Once The Fed hurled its monetary weight at the economy in 2008, the stock market had an amazing run. but since The Fed started to raise rates and began their balance sheet unwind, the S&P 500 index has increased in volatility as has the SMART Money Flow Index.
The bond market volatility indices have gotten crushed by central banks.
On the real estate front, equity REITs, like the small cap Russell equity indices, seemed to be benefit greatly from The Fed’s Zero Interest Rate Policy and QE. Mortgage REITs, on the other hand, kind of died with the financial crisis and never recovered. The RCA CPPI commercial real estate index too off like a missile.
Like in the Ambrose Bierce short story “An Occurrence At Owl Creek Bridge,” The Fed and other central banks are quitting any attempts at rate normalization (for fear that they might hear that dreaded “snap” at the end of the monetary rope].
The ECB’s Mario Draghi has decided to raise the dead (as in Modern Monetary Theory) by reviving the ECB’s Targeted Longer-Term Refinancing Operations.
Mario Draghi revealed the biggest cut in the European Central Bank’s economic outlook since the advent of its quantitative-easing program as policy makers delivered a new round of stimulus to shore up growth. The ECB president said the euro-zone economy will expand just 1.1 percent this year, 0.6 percentage point less than forecast in December.
The central bank will revive its Targeted Longer-Term Refinancing Operations to encourage banks to provide credit to businesses and consumers, and will hold interest rates at current record-low levels at least through the end of the year, several months later than previously indicated.
The Euro declined on Draghi’s announcement.
And most Euro area 10 year sovereign yields are down 5 basis points or more.
Draghi must not read from the Modern Monetary Theory (MMT) book!
An interesting chart of the 30-year sovereign yields less Fed Funds rate reveals that much of the world is in a state of global yield curve inversion. (Graph courtesy of the great folks at Crescat Capital).
While the US is not in a state of yield curve inversion (except for the 1-5 segment), the US remains (for the moment) is positive territory.
I prefer using the 10-year Treasury Note for curve analysis rather than the 30-year Treasury Bond.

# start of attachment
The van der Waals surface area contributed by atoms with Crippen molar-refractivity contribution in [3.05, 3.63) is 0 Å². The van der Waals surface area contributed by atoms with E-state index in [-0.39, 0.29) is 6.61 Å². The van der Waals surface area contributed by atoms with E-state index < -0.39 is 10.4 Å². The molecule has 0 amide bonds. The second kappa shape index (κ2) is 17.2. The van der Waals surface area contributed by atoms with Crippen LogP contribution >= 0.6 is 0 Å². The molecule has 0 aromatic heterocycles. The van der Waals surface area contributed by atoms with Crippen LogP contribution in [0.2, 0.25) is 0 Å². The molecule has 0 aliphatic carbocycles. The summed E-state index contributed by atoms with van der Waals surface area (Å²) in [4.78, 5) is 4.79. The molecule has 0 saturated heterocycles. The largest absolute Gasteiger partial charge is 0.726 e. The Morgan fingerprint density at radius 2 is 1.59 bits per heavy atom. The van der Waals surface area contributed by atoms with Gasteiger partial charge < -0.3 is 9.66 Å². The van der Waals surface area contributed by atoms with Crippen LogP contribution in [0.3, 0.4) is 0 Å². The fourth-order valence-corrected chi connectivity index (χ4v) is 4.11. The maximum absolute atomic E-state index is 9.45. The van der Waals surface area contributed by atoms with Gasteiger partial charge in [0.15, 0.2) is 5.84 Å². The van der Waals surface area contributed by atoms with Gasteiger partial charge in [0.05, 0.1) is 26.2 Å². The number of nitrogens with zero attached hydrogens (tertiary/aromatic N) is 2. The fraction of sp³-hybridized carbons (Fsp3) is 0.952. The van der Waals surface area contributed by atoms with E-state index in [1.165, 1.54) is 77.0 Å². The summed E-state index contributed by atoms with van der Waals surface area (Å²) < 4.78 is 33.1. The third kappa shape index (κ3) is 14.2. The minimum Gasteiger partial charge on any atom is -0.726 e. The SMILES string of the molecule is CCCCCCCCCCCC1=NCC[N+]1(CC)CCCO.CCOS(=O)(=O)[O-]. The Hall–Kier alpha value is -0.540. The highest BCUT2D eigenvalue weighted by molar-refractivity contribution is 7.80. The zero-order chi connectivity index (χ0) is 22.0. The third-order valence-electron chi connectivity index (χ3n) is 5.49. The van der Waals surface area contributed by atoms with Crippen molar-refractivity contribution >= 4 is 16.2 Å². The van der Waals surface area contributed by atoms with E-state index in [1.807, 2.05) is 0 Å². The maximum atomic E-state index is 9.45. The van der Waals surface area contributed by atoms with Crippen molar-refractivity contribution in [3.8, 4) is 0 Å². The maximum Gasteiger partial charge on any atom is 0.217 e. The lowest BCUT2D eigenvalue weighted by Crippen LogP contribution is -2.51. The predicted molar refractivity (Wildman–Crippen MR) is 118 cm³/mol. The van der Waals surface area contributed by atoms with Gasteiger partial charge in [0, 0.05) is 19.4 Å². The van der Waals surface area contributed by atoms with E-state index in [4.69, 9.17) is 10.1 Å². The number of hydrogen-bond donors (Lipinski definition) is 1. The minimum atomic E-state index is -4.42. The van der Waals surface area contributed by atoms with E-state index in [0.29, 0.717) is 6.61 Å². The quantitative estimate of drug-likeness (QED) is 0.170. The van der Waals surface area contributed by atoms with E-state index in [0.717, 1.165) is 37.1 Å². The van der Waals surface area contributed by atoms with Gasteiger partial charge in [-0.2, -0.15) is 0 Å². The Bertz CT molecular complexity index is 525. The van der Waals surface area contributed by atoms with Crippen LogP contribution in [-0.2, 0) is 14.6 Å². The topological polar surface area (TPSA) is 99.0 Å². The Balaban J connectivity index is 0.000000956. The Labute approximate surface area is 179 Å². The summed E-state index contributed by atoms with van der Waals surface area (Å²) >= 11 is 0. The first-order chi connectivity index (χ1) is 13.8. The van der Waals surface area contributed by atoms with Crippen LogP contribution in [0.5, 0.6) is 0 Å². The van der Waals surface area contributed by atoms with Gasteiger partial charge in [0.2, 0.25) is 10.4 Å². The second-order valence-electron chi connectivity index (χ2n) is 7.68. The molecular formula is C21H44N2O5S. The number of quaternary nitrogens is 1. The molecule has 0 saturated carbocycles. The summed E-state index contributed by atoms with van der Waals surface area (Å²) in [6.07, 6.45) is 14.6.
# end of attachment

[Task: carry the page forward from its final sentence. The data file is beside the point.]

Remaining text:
One might observe that Treasury volatility measures are quite low … again.
So, yield curve inversion is the same all over the world. The US seems to be on track to invert as well.
Former Columbia University economic professor and curret Fed Vice President Richard Clarida made one obvious point at a Dallas Fed meeting, and one half-truth.
(Bloomberg) — Federal Reserve Vice Chairman Richard Clarida said that when rates on shorter-dated bonds move above rates on longer-dated bonds, it can be a signal that an economic slowdown is coming.
“Historically in the U.S., inverted yield curves are actually pretty rare — they aren’t black swans, but they don’t happen a lot, and when they do happen that is typically a signal that the economy is either slowing sharply or could even go into a recession,” Clarida said Monday at an event at the Dallas Fed.
Clarida drew a distinction between flat and actually inverted curves.
“Right now the yield curve in the U.S. is not inverted” but “it is getting flatter,” Clarida said. He noted that the Fed pays a lot of attention to whether the curve is flattening because of a fall in inflation expectations. And he said that monitoring the curve is complicated by the fact that U.S. markets are impacted by global demand for safe assets. “What happens in Europe and Asia can have an impact on our Treasury market, too.”
Well Professor Clarida, your statement is only partially correct. The US Treasury yield curve (green) is actually inverted from 1 year – 5 years. THEN upward sloping after 5 years. The US Dollar Swaps curve is inverted from 3 months to 4 years then upward sloping.
Now, if you want to talk about a downward sloping yield curve, take Venezuela. Please!
Another curve that is shaped like a rollercoast at King’s Dominion is the US Dollar Overnight Indexed Swaps curve.
So Professor Clarida is only semi-correct about curve shapes. There is inversion from 1 year to 5 years, possibly signalling a slowdown (or recession) in the 1-5 year period.